Tuberculosis has been antibiotic resistant almost since antibiotics were invented. Although some vaccines exist, like the flu tuberculosis changes frequently. Developing a more comprehensive vaccine is one effort that is being made to slow tuberculosis infection rates.
Although tuberculosis has been a rare disease in the United States, it’s still rampant in other countries, especially developing worlds where there’s a concentration of people with weakened immune systems, due to lack of food or having other diseases like AIDs.
In the last year instances of tuberculosis in the US have increased, notably with an outbreak at a New York high school.
Spread through the air, tuberculosis is highly contagious when someone has an active infection. Tuberculosis symptoms normally affect the lungs, so coughing and sneezing spread tuberculosis quickly.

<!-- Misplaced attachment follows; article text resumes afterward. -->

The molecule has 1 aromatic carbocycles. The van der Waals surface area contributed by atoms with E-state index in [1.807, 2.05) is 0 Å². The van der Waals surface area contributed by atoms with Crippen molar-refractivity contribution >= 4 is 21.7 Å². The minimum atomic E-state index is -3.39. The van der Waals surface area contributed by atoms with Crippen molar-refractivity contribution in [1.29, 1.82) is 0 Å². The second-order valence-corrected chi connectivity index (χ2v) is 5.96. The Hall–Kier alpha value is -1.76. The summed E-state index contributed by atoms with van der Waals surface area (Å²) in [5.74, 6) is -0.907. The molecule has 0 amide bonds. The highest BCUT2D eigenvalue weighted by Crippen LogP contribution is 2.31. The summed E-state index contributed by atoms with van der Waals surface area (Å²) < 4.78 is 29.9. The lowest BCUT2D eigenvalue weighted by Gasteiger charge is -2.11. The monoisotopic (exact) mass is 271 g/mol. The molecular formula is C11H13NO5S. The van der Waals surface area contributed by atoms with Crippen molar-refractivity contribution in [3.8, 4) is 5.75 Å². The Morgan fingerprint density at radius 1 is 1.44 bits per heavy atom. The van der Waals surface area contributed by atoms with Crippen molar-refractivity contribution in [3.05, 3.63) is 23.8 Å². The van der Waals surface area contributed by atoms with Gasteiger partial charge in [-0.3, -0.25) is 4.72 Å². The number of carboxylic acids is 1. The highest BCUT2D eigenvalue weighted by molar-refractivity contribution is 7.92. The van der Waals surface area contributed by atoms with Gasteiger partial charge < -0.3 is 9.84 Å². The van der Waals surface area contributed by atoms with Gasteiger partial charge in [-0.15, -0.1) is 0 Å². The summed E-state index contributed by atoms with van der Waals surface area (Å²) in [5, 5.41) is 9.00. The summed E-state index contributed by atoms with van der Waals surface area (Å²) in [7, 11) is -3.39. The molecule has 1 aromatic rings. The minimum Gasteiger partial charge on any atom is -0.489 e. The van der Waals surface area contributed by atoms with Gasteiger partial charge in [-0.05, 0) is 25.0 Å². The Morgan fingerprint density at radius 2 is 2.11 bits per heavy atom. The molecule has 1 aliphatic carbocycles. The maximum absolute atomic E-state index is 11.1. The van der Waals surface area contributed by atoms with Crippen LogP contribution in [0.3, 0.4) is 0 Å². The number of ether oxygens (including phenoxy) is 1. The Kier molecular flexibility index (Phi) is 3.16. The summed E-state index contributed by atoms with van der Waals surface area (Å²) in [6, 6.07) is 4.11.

Many people have latent infections, though, which mean they show no tuberculosis symptoms but may still be able to transmit the disease, or develop an active infection if their immune systems weaken.
Tuberculosis symptoms often start out mild, allowing the disease to become severe before the long and arduous treatments are even begun.
⅓ of the world population has latent tuberculosis, and about 5-10% of the US population does, with a 10% risk overall for the development of an active infection. Smoking or using other types of tobacco doubles the risk to 20%.
The only way to prevent the onset of tuberculosis symptoms is to keep the immune system strong, and to watch for and catch symptoms early. If one person in a community becomes infected (as in New York), it becomes more important for everyone else to beware their own risk, and to monitor for tuberculosis symptoms.
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